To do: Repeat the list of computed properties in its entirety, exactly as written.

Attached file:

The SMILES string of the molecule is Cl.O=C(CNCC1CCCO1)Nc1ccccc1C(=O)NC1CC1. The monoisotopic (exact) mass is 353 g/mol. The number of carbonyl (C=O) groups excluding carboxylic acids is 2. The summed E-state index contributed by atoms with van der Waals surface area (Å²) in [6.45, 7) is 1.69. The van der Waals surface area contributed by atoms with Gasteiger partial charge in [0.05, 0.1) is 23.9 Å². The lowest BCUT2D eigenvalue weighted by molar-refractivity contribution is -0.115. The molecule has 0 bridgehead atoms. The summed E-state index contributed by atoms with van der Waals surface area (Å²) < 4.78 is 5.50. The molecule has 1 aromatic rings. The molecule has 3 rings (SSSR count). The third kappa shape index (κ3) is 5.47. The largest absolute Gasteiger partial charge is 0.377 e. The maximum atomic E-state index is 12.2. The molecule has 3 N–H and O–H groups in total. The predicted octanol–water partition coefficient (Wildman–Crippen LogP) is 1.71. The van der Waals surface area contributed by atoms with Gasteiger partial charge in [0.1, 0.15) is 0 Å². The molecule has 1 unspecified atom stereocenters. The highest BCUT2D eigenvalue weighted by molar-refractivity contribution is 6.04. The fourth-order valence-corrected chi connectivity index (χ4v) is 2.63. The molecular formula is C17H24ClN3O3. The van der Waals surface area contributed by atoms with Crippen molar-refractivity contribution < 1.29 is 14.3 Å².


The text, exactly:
The SMILES string of the molecule is Cl.O=C(CNCC1CCCO1)Nc1ccccc1C(=O)NC1CC1. The monoisotopic (exact) mass is 353 g/mol. The number of carbonyl (C=O) groups excluding carboxylic acids is 2. The summed E-state index contributed by atoms with van der Waals surface area (Å²) in [6.45, 7) is 1.69. The van der Waals surface area contributed by atoms with Gasteiger partial charge in [0.05, 0.1) is 23.9 Å². The lowest BCUT2D eigenvalue weighted by molar-refractivity contribution is -0.115. The molecule has 0 bridgehead atoms. The summed E-state index contributed by atoms with van der Waals surface area (Å²) < 4.78 is 5.50. The molecule has 1 aromatic rings. The molecule has 3 rings (SSSR count). The third kappa shape index (κ3) is 5.47. The largest absolute Gasteiger partial charge is 0.377 e. The maximum atomic E-state index is 12.2. The molecule has 3 N–H and O–H groups in total. The predicted octanol–water partition coefficient (Wildman–Crippen LogP) is 1.71. The van der Waals surface area contributed by atoms with Gasteiger partial charge in [0.1, 0.15) is 0 Å². The molecule has 1 unspecified atom stereocenters. The highest BCUT2D eigenvalue weighted by molar-refractivity contribution is 6.04. The fourth-order valence-corrected chi connectivity index (χ4v) is 2.63. The molecular formula is C17H24ClN3O3. The van der Waals surface area contributed by atoms with Crippen molar-refractivity contribution < 1.29 is 14.3 Å².